So I tripped across an attractive feature in Quicken’s investment tracking feature (back in 2014). Quicken, in one transaction (well, it does the delete and add a transaction for you from what I can see), Quicken transfers mutual funds from one account to another. Big deal, you say? Well, for me, over the past few weeks, this has made my life simpler tracking my TD Mutual Fund Accounts.
Next question, why do you have TD Mutual fund accounts? Aren’t you a TD Direct Invest representative? I didn’t initially start with TD Mutual Fund accounts. Remember there are three different silos in TD, the Banking Side, The Mutual Fund Side and TD Investments. There is also insurance and a few other sides, but I shall leave them out for discussion. When I first opened RESPs and an “Emergency” account, I was a customer of Canada Trust. They didn’t have an “Investing Wing” (I wouldn’t have known what to do back then).
When TD purchased CT long ago, all my CT Mutual Fund accounts became TD Mutual Fund accounts. All of my CT mutual funds turned into I-series TD Mutual Funds (again, before I understood the higher MER Mutual Funds).
I finally got off my lazy derriere and have transferred all of those I-Series funds to E-series funds, using the same models as outlined in Ideal Portfolios :
To be able to use these Index Funds in your Mutual Fund account, you must Mail (by Canada Post, no Faxes allowed) the following:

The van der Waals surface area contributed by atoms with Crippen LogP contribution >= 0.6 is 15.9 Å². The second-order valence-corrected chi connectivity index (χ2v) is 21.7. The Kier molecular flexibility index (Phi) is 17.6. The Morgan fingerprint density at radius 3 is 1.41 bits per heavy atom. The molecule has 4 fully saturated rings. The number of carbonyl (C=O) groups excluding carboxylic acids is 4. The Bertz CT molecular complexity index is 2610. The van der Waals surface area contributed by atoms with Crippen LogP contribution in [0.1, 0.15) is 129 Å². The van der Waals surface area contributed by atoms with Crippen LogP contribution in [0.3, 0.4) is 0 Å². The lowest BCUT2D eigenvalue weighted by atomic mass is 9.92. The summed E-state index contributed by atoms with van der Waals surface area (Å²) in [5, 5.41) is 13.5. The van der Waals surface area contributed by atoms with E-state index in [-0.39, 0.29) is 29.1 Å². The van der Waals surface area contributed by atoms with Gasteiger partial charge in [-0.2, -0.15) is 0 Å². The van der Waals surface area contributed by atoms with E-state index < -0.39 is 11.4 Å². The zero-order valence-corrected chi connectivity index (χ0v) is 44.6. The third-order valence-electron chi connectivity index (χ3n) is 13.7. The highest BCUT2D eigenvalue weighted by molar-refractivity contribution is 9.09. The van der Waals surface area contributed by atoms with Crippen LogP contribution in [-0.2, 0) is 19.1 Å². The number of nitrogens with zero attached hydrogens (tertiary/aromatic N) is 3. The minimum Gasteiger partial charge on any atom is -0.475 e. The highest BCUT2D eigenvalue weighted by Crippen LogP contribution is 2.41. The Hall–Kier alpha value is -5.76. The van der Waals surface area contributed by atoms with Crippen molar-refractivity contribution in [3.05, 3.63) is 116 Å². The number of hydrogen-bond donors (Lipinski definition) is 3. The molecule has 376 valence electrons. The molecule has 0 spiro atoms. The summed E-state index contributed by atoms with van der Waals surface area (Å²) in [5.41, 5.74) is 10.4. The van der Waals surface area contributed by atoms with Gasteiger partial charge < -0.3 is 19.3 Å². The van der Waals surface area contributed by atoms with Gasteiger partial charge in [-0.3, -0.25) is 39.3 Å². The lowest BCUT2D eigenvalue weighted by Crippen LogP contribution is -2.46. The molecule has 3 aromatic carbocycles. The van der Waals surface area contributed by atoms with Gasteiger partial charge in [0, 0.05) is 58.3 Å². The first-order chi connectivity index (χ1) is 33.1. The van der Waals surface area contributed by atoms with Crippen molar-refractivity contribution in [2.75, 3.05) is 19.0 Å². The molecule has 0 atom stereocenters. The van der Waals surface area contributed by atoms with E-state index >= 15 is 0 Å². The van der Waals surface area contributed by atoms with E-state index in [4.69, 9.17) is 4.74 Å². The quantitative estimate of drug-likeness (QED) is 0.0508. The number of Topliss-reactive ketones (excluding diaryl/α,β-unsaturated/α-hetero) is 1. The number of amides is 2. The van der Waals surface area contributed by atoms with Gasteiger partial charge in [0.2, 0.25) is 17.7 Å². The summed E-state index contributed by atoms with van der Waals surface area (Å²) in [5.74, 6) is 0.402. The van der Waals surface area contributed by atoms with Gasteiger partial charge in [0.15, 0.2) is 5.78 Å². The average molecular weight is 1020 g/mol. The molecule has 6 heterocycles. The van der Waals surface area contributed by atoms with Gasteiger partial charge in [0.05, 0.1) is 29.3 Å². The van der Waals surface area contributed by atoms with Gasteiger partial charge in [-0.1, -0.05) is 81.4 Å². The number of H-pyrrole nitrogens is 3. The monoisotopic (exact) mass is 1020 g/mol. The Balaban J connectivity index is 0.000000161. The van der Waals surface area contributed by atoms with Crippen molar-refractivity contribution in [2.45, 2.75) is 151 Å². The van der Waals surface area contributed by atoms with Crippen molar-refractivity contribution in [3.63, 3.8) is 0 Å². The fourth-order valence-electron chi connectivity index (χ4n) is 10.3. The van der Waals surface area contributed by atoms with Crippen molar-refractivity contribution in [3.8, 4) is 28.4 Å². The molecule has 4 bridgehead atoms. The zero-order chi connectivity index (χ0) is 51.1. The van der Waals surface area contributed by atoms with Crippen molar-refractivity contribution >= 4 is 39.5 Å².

Your TD e-Series Funds account is opened after your original, signed application, and TD e-Series Funds Understanding and Consent form are received by TD Investment Services Inc. (TDIS). Unfortunately, we are unable to accept applications by fax.
This all assumes you already have an account. If you don’t have an account, might I suggest going straight to TD Direct Investing? TD Mutual fund account allows you to purchase only TD Mutual Funds. This limitation seems evident in the name but needs to clarify.
Once you get all of your “OK, you can use them” confirmations, you can go online and useÂ Quicken transfer mutual fundsÂ to move the associated I-series fund to an E-series fund (and thus save on MERs and such).
Finally, we have reached the Quicken part of the discussion. If you have your Mutual Fund savings account set up in Quicken (and why wouldn’t you?), you would go to the account and choose Enter Transaction.
If you search down the list of possible transactions (once the dialogue box comes up), select Mutual Fund Conversion, and the dialogue box will then only ask you for:
- Date of the Transfer
- The Mutual Fund it is coming “from”
- The New Mutual Fund to use (you may have to create that in Quicken)
- How many shares were created of the New Fund
- How much the price was (per share) of the new fund
And let it run its merry way. Quicken removes the holdings of the old security and adds the new security holdings to your account. After this, you are now tracking the suitable funds.
I have always been pretty lazy when it comes to tracking my investments, but I am trying hard to keep a closer track of all of my various investment vehicles (as I close in on retirement).